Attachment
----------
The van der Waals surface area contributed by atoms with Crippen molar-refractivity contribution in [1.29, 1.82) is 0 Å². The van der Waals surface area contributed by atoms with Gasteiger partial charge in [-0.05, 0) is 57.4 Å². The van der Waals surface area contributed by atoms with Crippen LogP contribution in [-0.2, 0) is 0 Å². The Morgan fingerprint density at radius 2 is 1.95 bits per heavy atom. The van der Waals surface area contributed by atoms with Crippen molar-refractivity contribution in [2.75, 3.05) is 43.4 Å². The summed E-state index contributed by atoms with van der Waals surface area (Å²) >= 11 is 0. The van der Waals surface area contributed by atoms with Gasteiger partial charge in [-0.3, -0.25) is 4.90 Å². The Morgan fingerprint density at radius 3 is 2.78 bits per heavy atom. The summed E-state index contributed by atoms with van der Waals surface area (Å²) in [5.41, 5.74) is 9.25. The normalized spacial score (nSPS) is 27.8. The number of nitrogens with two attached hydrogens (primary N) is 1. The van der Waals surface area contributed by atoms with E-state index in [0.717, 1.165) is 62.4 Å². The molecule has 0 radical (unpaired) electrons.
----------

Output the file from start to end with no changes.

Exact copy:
The van der Waals surface area contributed by atoms with Crippen molar-refractivity contribution in [1.29, 1.82) is 0 Å². The van der Waals surface area contributed by atoms with Gasteiger partial charge in [-0.05, 0) is 57.4 Å². The van der Waals surface area contributed by atoms with Crippen LogP contribution in [-0.2, 0) is 0 Å². The Morgan fingerprint density at radius 2 is 1.95 bits per heavy atom. The van der Waals surface area contributed by atoms with Crippen molar-refractivity contribution in [2.75, 3.05) is 43.4 Å². The summed E-state index contributed by atoms with van der Waals surface area (Å²) >= 11 is 0. The van der Waals surface area contributed by atoms with Gasteiger partial charge in [-0.3, -0.25) is 4.90 Å². The Morgan fingerprint density at radius 3 is 2.78 bits per heavy atom. The summed E-state index contributed by atoms with van der Waals surface area (Å²) in [5.41, 5.74) is 9.25. The normalized spacial score (nSPS) is 27.8. The number of nitrogens with two attached hydrogens (primary N) is 1. The van der Waals surface area contributed by atoms with E-state index in [0.717, 1.165) is 62.4 Å². The molecule has 0 radical (unpaired) electrons.